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The final result was the Nakiska Resort at Mount Allan, less than an hour from downtown Calgary, which hosted the alpine events in 1988.
"It got built for $23 million and probably saved the Alberta Government $200 million," said Mathews. "Nakiska still works quite well. They get couple of hundred thousand ski visits per year."
In 2000, the Russian federal government hired Mathews to take a look at the Caucasus Mountains
"I did the very southernmost end of Russia and that led us to Sochi," he said. "We've also done Georgia on the south side of the Caucasus. We did Montenegro, the former Yugoslavia, and we did Serbia and we've done Norway."
Ecosign's research usually leads to a resort going ahead and that's often put out to public tender.
"If they make it qualification or experience-based, it gives us a good leg up on the local competitors," said Mathews. "Then you're into detailed design, what we call the master plan, for the ski lifts, ski runs, urbanism, roads and parking and right down to the landscaping."
Sochi, site of the 2014 Winter Olympics, was one of Ecosign's more interesting contracts.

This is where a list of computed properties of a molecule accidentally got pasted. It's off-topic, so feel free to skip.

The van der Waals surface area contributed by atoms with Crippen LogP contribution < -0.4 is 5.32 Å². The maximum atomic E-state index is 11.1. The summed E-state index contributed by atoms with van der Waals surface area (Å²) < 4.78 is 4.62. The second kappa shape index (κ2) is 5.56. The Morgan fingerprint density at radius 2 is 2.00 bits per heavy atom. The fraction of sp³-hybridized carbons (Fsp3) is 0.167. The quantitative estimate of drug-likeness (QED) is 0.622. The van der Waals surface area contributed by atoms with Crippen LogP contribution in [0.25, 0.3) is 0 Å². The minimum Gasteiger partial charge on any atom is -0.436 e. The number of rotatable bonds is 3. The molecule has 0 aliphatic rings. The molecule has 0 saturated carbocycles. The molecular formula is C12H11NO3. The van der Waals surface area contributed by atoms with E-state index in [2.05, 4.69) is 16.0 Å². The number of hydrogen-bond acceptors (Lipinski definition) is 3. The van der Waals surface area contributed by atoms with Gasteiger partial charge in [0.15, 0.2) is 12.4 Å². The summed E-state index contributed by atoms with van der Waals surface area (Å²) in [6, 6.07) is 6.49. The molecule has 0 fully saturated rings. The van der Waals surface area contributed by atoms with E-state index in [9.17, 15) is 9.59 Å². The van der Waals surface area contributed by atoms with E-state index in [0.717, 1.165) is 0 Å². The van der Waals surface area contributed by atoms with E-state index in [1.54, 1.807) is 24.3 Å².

Mathews was hired by Boris Beresovsky, a wealthy business mogul and member of the Russian Duma, who flew him up and down the Caucusus in his private jet.
"We were just looking out of the window," Mathews remembered. "Simple as that. As we flew farther and farther I suddenly said, 'Wait a minute! Turn this plane around.' I could see what looked like some pretty good terrain there in the Krasnaya Polyana region."
Compared to the steep, ski-unfriendly crags and long, deep gullies he'd watched passing below, he saw an area with high plateaus, long, flowing runs, expert bowls and great snow. They landed at Sochi, a city graced with palm trees, perched on the coast of the Black Sea.
Mathews was soon in a world of armored limousines, armed bodyguards and was quickly rubbing shoulders with the Russian elite.
People like Russian President Vladimir Putin and oligarchs Vladimir Potanin and Mikhail Prokhorov who ran Norilsk, a massive nickel company, and wanted to build a resort at Rosa Khutor.
"Then in Febuary, '05, Potanin has a big press conference saying he's going to build this thing," Mathews recalled.
He attended the media bash, along with eight TV stations, 40 journalists and assembled ministers. Afterwards there was a reception on the top floor of Potanin's Interros company headquarters.
The president of the Russian Olympic Committee, Leonid Tiegochiv and legendary hockey defenceman Viacheslav Fetisov, the Russian Minister of Sport, were there.
"I was up there with a glass of Chablis, standing at one of those tall, round tables, with some canapés and whatnot and I saw them vectoring on my table and I thought, 'Uh-oh, this is going to be bad. Something's up if these two guys are coming to see me.'"
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